Viral pathogens are being increasingly described in association with mass morbidity and mortality events in reptiles. However, our knowledge of reptile viruses remains limited. Herein, we describe the meta-transcriptomic investigation of a mass morbidity and mortality event in a colony of central bearded dragons (Pogona vitticeps) in 2014. Severe, extensive proliferation of the respiratory epithelium was consistently found in affected dragons. Similar proliferative lung lesions were identified in bearded dragons from the same colony in 2020 in association with increased intermittent mortality. Total RNA sequencing identified two divergent DNA viruses: a reptile-infecting circovirus, denoted bearded dragon circovirus (BDCV), and the first exogeneous reptilian chaphamaparvovirus-bearded dragon chaphamaparvovirus (BDchPV). Phylogenetic analysis revealed that BDCV was most closely related to bat-associated circoviruses, exhibiting 70% amino acid sequence identity in the Replicase (Rep) protein. In contrast, in the nonstructural (NS) protein, the newly discovered BDchPV showed approximately 31%-35% identity to parvoviruses obtained from tilapia fish and crocodiles in China. Subsequent specific PCR assays revealed BDCV and BDchPV in both diseased and apparently normal captive reptiles, although only BDCV was found in those animals with proliferative pulmonary lesions and respiratory disease. This study expands our understanding of viral diversity in captive reptiles.


Assuntos
Circovirus/isolamento & purificação , Parvoviridae/isolamento & purificação , Répteis/virologia , Infecções Respiratórias/veterinária , Animais , China/epidemiologia , Circovirus/classificação , Circovirus/genética , Circovirus/patogenicidade , Genoma Viral/genética , Lagartos/virologia , Pulmão/patologia , Parvoviridae/classificação , Parvoviridae/genética , Parvoviridae/patogenicidade , Filogenia , Prevalência , Infecções Respiratórias/epidemiologia , Infecções Respiratórias/patologia , Infecções Respiratórias/virologia , Proteínas Virais/genética
6.
PLoS Pathog ; 16(8): e1008718, 2020 08.
Artigo em Inglês | MEDLINE | ID: mdl-32797103

RESUMO

APOBEC3 enzymes are innate immune effectors that introduce mutations into viral genomes. These enzymes are cytidine deaminases which transform cytosine into uracil. They preferentially mutate cytidine preceded by thymidine making the 5'TC motif their favored target. Viruses have evolved different strategies to evade APOBEC3 restriction. Certain viruses actively encode viral proteins antagonizing the APOBEC3s, others passively face the APOBEC3 selection pressure thanks to a depleted genome for APOBEC3-targeted motifs. Hence, the APOBEC3s left on the genome of certain viruses an evolutionary footprint. The aim of our study is the identification of these viruses having a genome shaped by the APOBEC3s. We analyzed the genome of 33,400 human viruses for the depletion of APOBEC3-favored motifs. We demonstrate that the APOBEC3 selection pressure impacts at least 22% of all currently annotated human viral species. The papillomaviridae and polyomaviridae are the most intensively footprinted families; evidencing a selection pressure acting genome-wide and on both strands. Members of the parvoviridae family are differentially targeted in term of both magnitude and localization of the footprint. Interestingly, a massive APOBEC3 footprint is present on both strands of the B19 erythroparvovirus; making this viral genome one of the most cleaned sequences for APOBEC3-favored motifs. We also identified the endemic coronaviridae as significantly footprinted. Interestingly, no such footprint has been detected on the zoonotic MERS-CoV, SARS-CoV-1 and SARS-CoV-2 coronaviruses. In addition to viruses that are footprinted genome-wide, certain viruses are footprinted only on very short sections of their genome. That is the case for the gamma-herpesviridae and adenoviridae where the footprint is localized on the lytic origins of replication. A mild footprint can also be detected on the negative strand of the reverse transcribing HIV-1, HIV-2, HTLV-1 and HBV viruses. Together, our data illustrate the extent of the APOBEC3 selection pressure on the human viruses and identify new putatively APOBEC3-targeted viruses.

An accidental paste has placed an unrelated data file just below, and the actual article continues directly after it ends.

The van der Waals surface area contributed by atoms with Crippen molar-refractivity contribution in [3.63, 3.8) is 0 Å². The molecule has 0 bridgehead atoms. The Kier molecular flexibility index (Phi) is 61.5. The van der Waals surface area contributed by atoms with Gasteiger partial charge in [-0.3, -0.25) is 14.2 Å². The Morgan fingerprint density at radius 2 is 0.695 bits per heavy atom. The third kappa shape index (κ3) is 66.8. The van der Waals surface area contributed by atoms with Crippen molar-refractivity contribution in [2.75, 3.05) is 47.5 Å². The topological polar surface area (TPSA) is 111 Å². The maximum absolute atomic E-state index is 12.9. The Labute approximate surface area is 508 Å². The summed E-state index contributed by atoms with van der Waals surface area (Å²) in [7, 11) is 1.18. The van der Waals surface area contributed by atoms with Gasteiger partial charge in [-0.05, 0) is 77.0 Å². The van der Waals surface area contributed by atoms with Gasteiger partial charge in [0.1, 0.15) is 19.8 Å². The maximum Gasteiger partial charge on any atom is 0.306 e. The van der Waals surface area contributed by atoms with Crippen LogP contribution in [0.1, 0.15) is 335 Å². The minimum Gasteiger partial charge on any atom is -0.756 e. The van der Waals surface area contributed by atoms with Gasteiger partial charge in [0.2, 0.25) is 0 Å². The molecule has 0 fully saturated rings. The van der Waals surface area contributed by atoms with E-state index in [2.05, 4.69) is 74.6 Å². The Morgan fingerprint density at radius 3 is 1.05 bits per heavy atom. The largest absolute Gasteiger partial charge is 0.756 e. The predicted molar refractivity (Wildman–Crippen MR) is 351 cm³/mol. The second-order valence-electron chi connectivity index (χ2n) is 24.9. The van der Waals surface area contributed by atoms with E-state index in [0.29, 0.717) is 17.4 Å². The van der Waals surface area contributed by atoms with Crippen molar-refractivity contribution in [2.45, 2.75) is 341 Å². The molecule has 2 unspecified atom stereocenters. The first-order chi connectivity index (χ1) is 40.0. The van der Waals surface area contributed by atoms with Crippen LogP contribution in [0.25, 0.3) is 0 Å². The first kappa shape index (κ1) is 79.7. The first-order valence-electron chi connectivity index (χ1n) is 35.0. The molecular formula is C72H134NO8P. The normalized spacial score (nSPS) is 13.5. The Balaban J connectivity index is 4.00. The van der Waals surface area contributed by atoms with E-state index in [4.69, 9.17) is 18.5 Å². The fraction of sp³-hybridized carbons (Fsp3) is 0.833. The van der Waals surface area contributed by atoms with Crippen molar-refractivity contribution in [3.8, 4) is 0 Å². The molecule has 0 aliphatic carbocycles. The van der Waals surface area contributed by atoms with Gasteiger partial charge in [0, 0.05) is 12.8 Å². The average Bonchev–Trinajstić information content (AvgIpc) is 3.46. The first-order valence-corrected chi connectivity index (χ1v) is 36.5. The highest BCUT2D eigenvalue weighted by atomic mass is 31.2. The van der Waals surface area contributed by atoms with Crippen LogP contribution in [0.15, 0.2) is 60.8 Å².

Assuntos
Citidina Desaminase/metabolismo , Genoma Viral/genética , Interações Hospedeiro-Patógeno/genética , Seleção Genética/genética , Replicação Viral/genética , Coronaviridae/genética , Humanos , Imunidade Inata/imunologia , Papillomaviridae/genética , Parvoviridae/genética , Polyomaviridae/genética , Proteínas Virais/genética
7.
Hepatology ; 72(6): 2182-2196, 2020 12.
Artigo em Inglês | MEDLINE | ID: mdl-32654263

RESUMO

BACKGROUND AND AIMS: Alcoholic hepatitis (AH) is a severe manifestation of alcohol-associated liver disease (ALD) with high mortality. Although gut bacteria and fungi modulate disease severity, little is known about the effects of the viral microbiome (virome) in patients with ALD. APPROACH AND RESULTS: We extracted virus-like particles from 89 patients with AH who were enrolled in a multicenter observational study, 36 with alcohol use disorder (AUD), and 17 persons without AUD (controls). Virus-like particles from fecal samples were fractionated using differential filtration techniques, and metagenomic sequencing was performed to characterize intestinal viromes. We observed an increased viral diversity in fecal samples from patients with ALD, with the most significant changes in samples from patients with AH. Escherichia-, Enterobacteria-, and Enterococcus phages were over-represented in fecal samples from patients with AH, along with significant increases in mammalian viruses such as Parvoviridae and Herpesviridae. Antibiotic treatment was associated with higher viral diversity. Specific viral taxa, such as Staphylococcus phages and Herpesviridae, were associated with increased disease severity, indicated by a higher median Model for End-Stage Liver Disease score, and associated with increased 90-day mortality. CONCLUSIONS: In conclusion, intestinal viral taxa are altered in fecal samples from patients with AH and associated with disease severity and mortality. Our study describes an intestinal virome signature associated with AH.